LEON: The space chip that Europe built

January 8th, 2013 in Astronomy & Space / Space Exploration
Boasting a fivefold performance improvement on the ERC32, ESA’s LEON2-FT is once more manufactured by Atmel, marketed as the AT697. Features are etched onto its underlying semiconductor at 180 nanometre scale, compared to the single-chip ERC32’s 500 nm. The smaller the scale of course, the more computing power can be crammed onto an individual chip. Credit: Atmel


Boasting a fivefold performance improvement on the ERC32, ESA’s LEON2-FT is once more manufactured by Atmel, marketed as the AT697. Features are etched onto its underlying semiconductor at 180 nanometre scale, compared to the single-chip ERC32’s 500 nm. The smaller the scale of course, the more computing power can be crammed onto an individual chip. Credit: Atmel

(Phys.org)—Just like home computers, the sophisticated capabilities of today's space missions are made possible by the power of their processor chips. ESA's coming Alphasat telecom satellite, the Proba-V microsatellite, the Earth-monitoring Sentinel family and the BepiColombo mission to Mercury are among the first missions to use an advanced 32-bit microprocessor – engineered and built in Europe.

All of them incorporate the new LEON2-FT chip, commercially known as the AT697. Engineered to operate within spacecraft computers, this microprocessor is manufactured by Atmel in France but originally designed by ESA.

To give an idea of the kind of complex factors involved in its design, the 'FT' in its name stands for 'fault tolerant', meaning it can withstand the random memory 'bit flips' due to (for more information, see the link: LEON: The making of a microprocessor for space).

This year's Proba-V microsatellite – surveying daily on a daily basis for a community of scientists previously served by the Spot satellites – will use the AT697 processor in its main flight computer.

And while Alphasat employs an older ERC32 chip in its main flight computer, LEON2-FT will be operating an experimental star tracker aboard the satellite as well as the payload computer.

Alphasat I-XL, launching in 2013: this new class of 6-tonne telecommunications satellite is the result of a public– private partnership between ESA and Inmarsat, providing high data rate services to mobile users around the globe as well as carrying experimental technology payloads. Its large size gives it 12 kilowatts of power and signal processing capacity and a longer lifetime, attractive to the telecom market. Credit: Atmel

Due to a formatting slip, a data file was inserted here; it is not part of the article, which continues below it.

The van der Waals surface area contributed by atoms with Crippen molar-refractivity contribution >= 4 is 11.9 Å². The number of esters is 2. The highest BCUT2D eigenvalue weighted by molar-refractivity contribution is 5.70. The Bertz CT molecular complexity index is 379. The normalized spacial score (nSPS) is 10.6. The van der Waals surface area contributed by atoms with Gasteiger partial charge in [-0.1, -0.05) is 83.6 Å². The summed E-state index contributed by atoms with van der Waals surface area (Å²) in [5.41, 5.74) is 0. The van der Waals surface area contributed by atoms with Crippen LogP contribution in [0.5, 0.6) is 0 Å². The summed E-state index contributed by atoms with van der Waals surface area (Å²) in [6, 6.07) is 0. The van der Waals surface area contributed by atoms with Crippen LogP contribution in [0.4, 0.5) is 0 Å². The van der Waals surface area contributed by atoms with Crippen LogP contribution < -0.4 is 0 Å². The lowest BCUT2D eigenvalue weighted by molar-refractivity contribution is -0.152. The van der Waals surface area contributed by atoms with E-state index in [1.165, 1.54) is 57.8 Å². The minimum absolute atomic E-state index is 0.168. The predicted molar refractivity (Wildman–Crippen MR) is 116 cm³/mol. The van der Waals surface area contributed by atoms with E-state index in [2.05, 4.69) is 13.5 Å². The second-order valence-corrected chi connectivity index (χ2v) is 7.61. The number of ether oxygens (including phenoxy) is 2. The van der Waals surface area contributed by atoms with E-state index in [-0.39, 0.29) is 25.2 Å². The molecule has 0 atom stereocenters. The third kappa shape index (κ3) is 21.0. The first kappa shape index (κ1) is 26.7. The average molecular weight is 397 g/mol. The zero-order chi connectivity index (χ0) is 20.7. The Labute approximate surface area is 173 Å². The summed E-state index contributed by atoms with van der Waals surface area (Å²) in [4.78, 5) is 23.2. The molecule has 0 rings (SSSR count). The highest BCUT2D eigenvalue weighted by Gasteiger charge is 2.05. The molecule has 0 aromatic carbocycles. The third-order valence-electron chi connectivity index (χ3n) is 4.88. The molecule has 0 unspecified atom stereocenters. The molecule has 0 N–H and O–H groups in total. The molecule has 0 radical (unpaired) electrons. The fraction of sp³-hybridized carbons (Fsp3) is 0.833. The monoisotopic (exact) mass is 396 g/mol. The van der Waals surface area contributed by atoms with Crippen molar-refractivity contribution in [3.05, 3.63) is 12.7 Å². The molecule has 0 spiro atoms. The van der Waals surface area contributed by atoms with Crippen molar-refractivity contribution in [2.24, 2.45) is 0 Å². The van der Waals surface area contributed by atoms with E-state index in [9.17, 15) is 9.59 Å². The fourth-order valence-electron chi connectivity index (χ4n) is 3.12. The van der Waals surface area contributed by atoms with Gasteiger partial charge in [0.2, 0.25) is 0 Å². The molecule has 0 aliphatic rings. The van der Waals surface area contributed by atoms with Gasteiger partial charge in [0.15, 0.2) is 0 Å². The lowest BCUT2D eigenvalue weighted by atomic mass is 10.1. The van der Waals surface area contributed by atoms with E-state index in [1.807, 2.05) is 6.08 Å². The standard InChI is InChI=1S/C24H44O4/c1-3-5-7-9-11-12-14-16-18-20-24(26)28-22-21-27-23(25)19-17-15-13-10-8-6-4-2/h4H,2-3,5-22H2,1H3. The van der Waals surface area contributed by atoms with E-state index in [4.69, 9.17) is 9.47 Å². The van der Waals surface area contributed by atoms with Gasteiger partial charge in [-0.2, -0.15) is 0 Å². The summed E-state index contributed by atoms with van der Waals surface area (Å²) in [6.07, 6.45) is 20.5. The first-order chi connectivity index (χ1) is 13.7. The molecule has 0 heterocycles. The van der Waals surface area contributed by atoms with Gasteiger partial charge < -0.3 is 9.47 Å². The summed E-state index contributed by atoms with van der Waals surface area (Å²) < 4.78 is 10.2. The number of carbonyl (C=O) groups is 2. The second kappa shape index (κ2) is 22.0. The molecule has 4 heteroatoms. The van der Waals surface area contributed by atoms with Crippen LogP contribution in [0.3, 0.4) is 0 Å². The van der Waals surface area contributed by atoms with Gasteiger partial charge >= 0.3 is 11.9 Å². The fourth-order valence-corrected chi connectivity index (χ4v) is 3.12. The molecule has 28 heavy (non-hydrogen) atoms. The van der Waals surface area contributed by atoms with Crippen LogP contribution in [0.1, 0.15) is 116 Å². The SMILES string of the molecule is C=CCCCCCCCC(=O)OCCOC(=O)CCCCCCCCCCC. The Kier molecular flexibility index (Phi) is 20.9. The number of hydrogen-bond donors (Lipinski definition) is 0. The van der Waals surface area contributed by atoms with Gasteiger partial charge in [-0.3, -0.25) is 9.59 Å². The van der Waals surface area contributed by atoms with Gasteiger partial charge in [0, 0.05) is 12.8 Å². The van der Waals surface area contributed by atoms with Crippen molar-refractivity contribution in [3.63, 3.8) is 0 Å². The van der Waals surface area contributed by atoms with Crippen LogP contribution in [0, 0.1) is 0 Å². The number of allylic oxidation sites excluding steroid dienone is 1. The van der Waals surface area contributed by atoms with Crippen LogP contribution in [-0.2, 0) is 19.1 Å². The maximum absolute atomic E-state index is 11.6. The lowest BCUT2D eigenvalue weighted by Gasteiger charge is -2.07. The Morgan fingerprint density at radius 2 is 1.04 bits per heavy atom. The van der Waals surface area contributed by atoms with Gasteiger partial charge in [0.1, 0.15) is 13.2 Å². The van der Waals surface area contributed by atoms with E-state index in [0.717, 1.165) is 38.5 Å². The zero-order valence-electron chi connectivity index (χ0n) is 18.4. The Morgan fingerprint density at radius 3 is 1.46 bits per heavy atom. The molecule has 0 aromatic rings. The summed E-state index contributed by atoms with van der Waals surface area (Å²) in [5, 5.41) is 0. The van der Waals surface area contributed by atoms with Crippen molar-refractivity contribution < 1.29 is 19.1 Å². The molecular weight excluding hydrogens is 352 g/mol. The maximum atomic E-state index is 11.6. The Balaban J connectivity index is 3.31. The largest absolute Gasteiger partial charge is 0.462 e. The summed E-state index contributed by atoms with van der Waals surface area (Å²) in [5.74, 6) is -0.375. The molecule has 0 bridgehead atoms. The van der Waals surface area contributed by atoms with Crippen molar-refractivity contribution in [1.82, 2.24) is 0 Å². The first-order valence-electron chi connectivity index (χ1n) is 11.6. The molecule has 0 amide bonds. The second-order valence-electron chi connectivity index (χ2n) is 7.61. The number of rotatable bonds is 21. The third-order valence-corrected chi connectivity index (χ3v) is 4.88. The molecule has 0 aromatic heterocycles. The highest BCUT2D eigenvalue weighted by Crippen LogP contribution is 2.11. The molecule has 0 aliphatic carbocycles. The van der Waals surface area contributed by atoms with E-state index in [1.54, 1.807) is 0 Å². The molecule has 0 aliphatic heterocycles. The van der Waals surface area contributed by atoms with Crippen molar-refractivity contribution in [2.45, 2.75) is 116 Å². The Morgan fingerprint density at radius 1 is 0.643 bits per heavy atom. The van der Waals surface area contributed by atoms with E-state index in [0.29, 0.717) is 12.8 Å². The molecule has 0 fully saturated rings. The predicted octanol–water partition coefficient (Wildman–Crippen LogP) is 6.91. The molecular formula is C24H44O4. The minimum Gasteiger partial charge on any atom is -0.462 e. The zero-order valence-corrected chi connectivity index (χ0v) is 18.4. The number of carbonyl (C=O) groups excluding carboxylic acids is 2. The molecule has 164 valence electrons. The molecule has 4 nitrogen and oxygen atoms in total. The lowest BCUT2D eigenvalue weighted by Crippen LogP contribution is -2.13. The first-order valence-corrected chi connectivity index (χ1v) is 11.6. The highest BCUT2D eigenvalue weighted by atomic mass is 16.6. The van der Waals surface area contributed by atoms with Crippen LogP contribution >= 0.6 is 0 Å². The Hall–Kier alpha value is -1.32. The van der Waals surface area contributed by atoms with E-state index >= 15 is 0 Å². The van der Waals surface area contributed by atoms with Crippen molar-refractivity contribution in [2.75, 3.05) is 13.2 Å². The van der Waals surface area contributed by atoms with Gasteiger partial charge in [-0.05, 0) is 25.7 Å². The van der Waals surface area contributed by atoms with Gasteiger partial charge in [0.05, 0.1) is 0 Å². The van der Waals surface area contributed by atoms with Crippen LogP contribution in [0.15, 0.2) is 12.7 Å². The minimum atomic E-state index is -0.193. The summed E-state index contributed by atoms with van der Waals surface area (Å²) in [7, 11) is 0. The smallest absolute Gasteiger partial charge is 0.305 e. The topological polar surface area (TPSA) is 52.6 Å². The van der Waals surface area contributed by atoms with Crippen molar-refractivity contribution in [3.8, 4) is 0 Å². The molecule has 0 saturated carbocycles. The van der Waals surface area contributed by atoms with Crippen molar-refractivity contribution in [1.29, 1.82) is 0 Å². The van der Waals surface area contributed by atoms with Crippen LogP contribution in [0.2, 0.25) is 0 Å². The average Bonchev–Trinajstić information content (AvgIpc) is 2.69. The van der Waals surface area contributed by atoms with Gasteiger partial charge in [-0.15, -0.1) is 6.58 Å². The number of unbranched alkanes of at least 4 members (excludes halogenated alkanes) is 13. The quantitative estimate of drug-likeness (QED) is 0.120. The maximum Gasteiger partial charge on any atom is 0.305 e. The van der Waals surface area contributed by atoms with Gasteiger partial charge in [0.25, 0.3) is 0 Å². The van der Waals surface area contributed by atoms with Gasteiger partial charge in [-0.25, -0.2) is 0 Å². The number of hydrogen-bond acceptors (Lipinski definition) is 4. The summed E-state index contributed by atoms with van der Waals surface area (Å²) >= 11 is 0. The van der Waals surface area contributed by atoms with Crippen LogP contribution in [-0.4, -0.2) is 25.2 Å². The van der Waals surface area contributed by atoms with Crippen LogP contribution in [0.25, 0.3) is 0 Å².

Also with ERC32-based flight computers, ESA's Sentinels, the first of which will also be launched in the coming year, will similarly harness LEON2-FT chips in their and startrackers for navigation. 

ESA's 2014 IXV Intermediate eXperimental Vehicle for testing atmospheric reentry will control its avionics with a LEON2-FT chip. And 2015's BepiColombo mission to Mercury and 2018's Gaia star-mapper are both using the same design.

The underlying LEON design has also been made available to Europe's industry as the basis for company-owned 'system-on-chip' microprocessors optimised for dedicated tasks. For instance, Astrium is using it to create a space-based GPS/Galileo satnav receiver.

How did ESA end up designing computer chips in the first place? As one of the only bodies worldwide to deal with the entire range of space activities, the Agency is as concerned with the internal components used to put together missions as the design of the missions themselves.

"One of the main reasons for ESA to exist is to ensure the independence of Europe's space industry," said Roland Weigand of ESA's microelectronics section.

Processor board for Qinetiq Space Belgium's Advanced Data & Power Management System (ADPMS) to run small satellites or payloads, first flown on ESA's Proba-2 mission in 2009. The ADPMS runs on an ESA-developed LEON2-FT chip, seen towards bottom left. Credit: Qinetiq Space Belgium

"If we are too dependent on parts from outside Europe whose supply could be restricted at any time then the competitiveness, even the long-term viability, of our space sector comes into question. That's become a real concern with foreign export controls and related regulations.

"ESA first became motivated to get involved with microprocessor development back in the 1990s as they became more central to the performance of .

"Independence from non-European parts is also a driver of our European Components Initiative, in place for the last decade, which is working with European industry to bring new components to market."

Provided by European Space Agency

"LEON: The space chip that Europe built." January 8th, 2013. http://phys.org/news/2013-01-leon-space-chip-europe-built.html